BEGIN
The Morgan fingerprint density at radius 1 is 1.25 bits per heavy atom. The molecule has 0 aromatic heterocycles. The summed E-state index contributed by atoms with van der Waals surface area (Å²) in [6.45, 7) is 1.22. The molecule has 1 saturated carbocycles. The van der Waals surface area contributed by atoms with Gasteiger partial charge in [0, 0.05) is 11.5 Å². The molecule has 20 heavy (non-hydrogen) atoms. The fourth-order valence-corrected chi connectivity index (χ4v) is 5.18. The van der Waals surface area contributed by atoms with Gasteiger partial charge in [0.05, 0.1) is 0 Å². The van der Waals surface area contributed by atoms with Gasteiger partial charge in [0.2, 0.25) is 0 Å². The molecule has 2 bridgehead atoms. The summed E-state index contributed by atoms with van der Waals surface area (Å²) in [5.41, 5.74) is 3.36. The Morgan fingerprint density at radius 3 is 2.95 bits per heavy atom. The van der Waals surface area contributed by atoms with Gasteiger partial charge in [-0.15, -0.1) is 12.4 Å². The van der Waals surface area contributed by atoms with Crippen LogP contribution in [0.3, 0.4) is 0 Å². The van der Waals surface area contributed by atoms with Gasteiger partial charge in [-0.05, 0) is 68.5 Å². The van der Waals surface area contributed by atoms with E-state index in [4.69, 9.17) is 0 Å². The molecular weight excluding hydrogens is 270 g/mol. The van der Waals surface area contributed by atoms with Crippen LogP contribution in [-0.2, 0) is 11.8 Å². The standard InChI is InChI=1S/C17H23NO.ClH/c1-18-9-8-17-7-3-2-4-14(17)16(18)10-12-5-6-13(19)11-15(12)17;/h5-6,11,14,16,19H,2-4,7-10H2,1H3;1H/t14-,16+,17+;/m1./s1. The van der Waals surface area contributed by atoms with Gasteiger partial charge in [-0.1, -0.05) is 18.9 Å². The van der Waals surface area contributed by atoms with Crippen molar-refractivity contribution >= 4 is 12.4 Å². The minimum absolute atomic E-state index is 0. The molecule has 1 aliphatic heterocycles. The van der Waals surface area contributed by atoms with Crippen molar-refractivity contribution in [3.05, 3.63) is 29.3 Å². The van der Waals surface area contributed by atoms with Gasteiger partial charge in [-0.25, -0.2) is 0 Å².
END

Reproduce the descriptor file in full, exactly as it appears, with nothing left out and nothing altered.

The Morgan fingerprint density at radius 1 is 1.25 bits per heavy atom. The molecule has 0 aromatic heterocycles. The summed E-state index contributed by atoms with van der Waals surface area (Å²) in [6.45, 7) is 1.22. The molecule has 1 saturated carbocycles. The van der Waals surface area contributed by atoms with Gasteiger partial charge in [0, 0.05) is 11.5 Å². The molecule has 20 heavy (non-hydrogen) atoms. The fourth-order valence-corrected chi connectivity index (χ4v) is 5.18. The van der Waals surface area contributed by atoms with Gasteiger partial charge in [0.05, 0.1) is 0 Å². The van der Waals surface area contributed by atoms with Gasteiger partial charge in [0.2, 0.25) is 0 Å². The molecule has 2 bridgehead atoms. The summed E-state index contributed by atoms with van der Waals surface area (Å²) in [5.41, 5.74) is 3.36. The Morgan fingerprint density at radius 3 is 2.95 bits per heavy atom. The van der Waals surface area contributed by atoms with Gasteiger partial charge in [-0.15, -0.1) is 12.4 Å². The van der Waals surface area contributed by atoms with Crippen LogP contribution in [0.3, 0.4) is 0 Å². The van der Waals surface area contributed by atoms with Gasteiger partial charge in [-0.05, 0) is 68.5 Å². The van der Waals surface area contributed by atoms with E-state index in [4.69, 9.17) is 0 Å². The molecular weight excluding hydrogens is 270 g/mol. The van der Waals surface area contributed by atoms with Crippen LogP contribution in [-0.2, 0) is 11.8 Å². The standard InChI is InChI=1S/C17H23NO.ClH/c1-18-9-8-17-7-3-2-4-14(17)16(18)10-12-5-6-13(19)11-15(12)17;/h5-6,11,14,16,19H,2-4,7-10H2,1H3;1H/t14-,16+,17+;/m1./s1. The van der Waals surface area contributed by atoms with Gasteiger partial charge in [-0.1, -0.05) is 18.9 Å². The van der Waals surface area contributed by atoms with Crippen molar-refractivity contribution >= 4 is 12.4 Å². The minimum absolute atomic E-state index is 0. The molecule has 1 aliphatic heterocycles. The van der Waals surface area contributed by atoms with Crippen molar-refractivity contribution in [3.05, 3.63) is 29.3 Å². The van der Waals surface area contributed by atoms with Gasteiger partial charge in [-0.25, -0.2) is 0 Å².